Querying R for information

In some cases, you may want to fetch further information from R, to be presented in your plugin's UI. For instance, you may want to offer a selection of the levels of a factor that the user has selected for analysis. Since version 0.6.2 of RKWard it is possible to do so. Before we start, it is important that you are aware of some caveats:

R Code run from inside the plugin's UI logic is evaluated in R's event loop, meaning they can be run while other computations are running. This is to make sure your plugin's UI will be usable, even while R is busy doing other things. However, this makes it really important, that your code does not have side effects. In particular:

With this in mind, here is the general pattern. You will use this inside a scripted UI logic section:

				last_command_id = -1;
				gui.addChangeCommand ("variable", "update ()");
				update = function () {
					gui.setValue ("selector.enabled", 0);
					variable = gui.getValue ("variable");
					if (variable == "") return;

					last_command_id = doRCommand ('levels (' + variable + ')', "commandFinished");

				commandFinished = function (result, id) {
					if (id != last_command_id) return;  // another result is about to arrive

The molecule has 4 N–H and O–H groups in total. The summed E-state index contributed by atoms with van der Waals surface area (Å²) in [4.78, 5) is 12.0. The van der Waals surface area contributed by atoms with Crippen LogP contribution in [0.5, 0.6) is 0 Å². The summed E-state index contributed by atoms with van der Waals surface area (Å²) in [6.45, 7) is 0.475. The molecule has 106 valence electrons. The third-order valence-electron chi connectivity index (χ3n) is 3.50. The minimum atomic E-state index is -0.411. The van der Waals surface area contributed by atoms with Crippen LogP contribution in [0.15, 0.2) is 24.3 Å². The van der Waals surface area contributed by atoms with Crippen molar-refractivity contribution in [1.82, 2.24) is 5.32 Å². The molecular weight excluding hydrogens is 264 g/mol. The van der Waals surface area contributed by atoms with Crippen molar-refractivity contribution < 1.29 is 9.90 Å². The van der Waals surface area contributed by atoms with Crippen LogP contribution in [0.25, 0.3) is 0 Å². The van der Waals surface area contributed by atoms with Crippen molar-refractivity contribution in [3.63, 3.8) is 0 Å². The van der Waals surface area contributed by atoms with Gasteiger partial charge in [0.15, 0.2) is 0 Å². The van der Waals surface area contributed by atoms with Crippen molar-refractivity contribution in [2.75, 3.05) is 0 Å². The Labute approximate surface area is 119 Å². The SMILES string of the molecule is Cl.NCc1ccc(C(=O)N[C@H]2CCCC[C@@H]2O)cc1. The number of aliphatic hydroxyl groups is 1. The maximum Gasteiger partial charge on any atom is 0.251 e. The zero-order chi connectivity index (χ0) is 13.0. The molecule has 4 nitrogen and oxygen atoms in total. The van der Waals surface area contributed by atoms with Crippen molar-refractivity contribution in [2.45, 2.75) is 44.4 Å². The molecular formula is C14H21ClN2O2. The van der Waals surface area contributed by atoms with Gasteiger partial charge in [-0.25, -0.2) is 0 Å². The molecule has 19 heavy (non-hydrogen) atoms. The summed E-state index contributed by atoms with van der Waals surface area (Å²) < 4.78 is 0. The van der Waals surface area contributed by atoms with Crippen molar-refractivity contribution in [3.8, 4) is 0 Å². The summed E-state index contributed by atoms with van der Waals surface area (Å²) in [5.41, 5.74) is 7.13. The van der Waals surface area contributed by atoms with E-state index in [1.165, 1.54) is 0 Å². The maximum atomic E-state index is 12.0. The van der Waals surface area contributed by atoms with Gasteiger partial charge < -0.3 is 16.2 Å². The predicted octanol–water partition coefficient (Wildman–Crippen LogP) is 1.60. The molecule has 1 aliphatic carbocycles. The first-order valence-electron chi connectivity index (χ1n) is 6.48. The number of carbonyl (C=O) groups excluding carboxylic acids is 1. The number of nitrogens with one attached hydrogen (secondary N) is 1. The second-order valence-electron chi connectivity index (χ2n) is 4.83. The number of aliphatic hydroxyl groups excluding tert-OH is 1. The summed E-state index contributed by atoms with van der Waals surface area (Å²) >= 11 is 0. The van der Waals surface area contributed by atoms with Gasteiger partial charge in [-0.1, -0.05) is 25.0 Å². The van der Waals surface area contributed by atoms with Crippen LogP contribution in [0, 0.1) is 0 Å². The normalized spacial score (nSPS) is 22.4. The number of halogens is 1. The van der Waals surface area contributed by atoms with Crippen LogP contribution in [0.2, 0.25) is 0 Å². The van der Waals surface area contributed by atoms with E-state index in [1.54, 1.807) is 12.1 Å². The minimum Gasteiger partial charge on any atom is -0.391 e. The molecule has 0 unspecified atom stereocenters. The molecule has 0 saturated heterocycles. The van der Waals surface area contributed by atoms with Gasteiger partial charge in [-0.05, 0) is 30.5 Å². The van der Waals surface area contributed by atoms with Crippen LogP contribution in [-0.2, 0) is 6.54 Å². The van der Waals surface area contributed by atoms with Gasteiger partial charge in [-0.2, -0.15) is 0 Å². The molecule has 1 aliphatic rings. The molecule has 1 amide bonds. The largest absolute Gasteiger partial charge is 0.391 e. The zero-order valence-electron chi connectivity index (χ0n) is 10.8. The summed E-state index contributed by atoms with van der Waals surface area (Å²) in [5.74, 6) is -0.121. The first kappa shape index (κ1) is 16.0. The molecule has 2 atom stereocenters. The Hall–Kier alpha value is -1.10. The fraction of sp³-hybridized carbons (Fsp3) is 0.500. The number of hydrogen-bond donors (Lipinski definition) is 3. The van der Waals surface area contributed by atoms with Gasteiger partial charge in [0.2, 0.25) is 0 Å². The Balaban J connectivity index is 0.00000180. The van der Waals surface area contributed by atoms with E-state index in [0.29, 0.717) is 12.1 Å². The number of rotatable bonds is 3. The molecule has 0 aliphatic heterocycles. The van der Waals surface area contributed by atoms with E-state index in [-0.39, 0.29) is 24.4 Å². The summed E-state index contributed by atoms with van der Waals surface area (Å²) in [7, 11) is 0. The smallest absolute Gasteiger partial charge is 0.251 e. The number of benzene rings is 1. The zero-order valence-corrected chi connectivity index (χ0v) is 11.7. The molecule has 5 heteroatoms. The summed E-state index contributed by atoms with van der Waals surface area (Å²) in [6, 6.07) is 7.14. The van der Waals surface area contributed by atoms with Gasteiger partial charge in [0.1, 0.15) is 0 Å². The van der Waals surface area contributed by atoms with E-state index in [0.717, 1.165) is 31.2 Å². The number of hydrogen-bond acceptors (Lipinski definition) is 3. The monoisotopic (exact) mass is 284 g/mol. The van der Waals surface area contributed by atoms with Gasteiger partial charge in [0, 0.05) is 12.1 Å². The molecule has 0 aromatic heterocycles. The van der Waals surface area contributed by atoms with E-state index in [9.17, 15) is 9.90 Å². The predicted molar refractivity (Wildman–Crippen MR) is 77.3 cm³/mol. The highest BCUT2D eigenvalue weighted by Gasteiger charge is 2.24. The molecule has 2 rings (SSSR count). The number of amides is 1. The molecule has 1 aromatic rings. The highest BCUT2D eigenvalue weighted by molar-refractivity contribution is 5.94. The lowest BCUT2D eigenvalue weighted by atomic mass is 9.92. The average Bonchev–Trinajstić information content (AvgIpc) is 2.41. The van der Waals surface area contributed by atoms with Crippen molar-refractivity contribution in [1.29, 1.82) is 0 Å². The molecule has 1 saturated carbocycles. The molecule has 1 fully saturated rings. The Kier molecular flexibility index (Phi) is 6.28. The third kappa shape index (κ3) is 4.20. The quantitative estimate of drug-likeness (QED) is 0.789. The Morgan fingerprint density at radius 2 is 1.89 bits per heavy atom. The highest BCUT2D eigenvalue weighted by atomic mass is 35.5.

if (typeof (result) == "undefined") {
						gui.setListValue ("selector.available", Array ("ERROR"));
					gui.setValue ("selector.enabled", 1);
					gui.setListValue ("selector.available", result);

Here, variable is a property holding an object name (e.g. inside a <varslot>). Whenever that changes, you will want to update the display of levels inside the <valueselector>, named selector. The key function here is doRCommand(), taking as first parameter the command string to run, and as second parameter the name of a function to call, when the command has finished. Note that the command is running asynchronously, and this makes things a bit more complex. For one thing you want to make sure, that your <valueselector> remains disabled, while it does not contain up-to-date information. Another thing is that you could potentially have queued more than one command, before you get the first results. This is why every command is given an "id", and we store that in last_command_id for later reference.

When the command is done, the specified callback is called (commandFinished, in this case) with two parameters: The result itself, and the id of the corresponding command. The result will be of a type resembling the representation in R, i.e. a numeric Array, if the result is numeric, etc. It can even be an R list(), but in this case it will be represented as a JS Array() without names.

Note that even this example is somewhat simplified. In reality you should take additional precautions, e.g. to avoid putting an extreme amount of levels into the selector. The good news is that probably you do not have to do all this yourself. The above example is taken from the rkward::level_select plugin, for instance, which you can simply embed in your own plugin. This even allows you to specify a different expression to run in place of levels().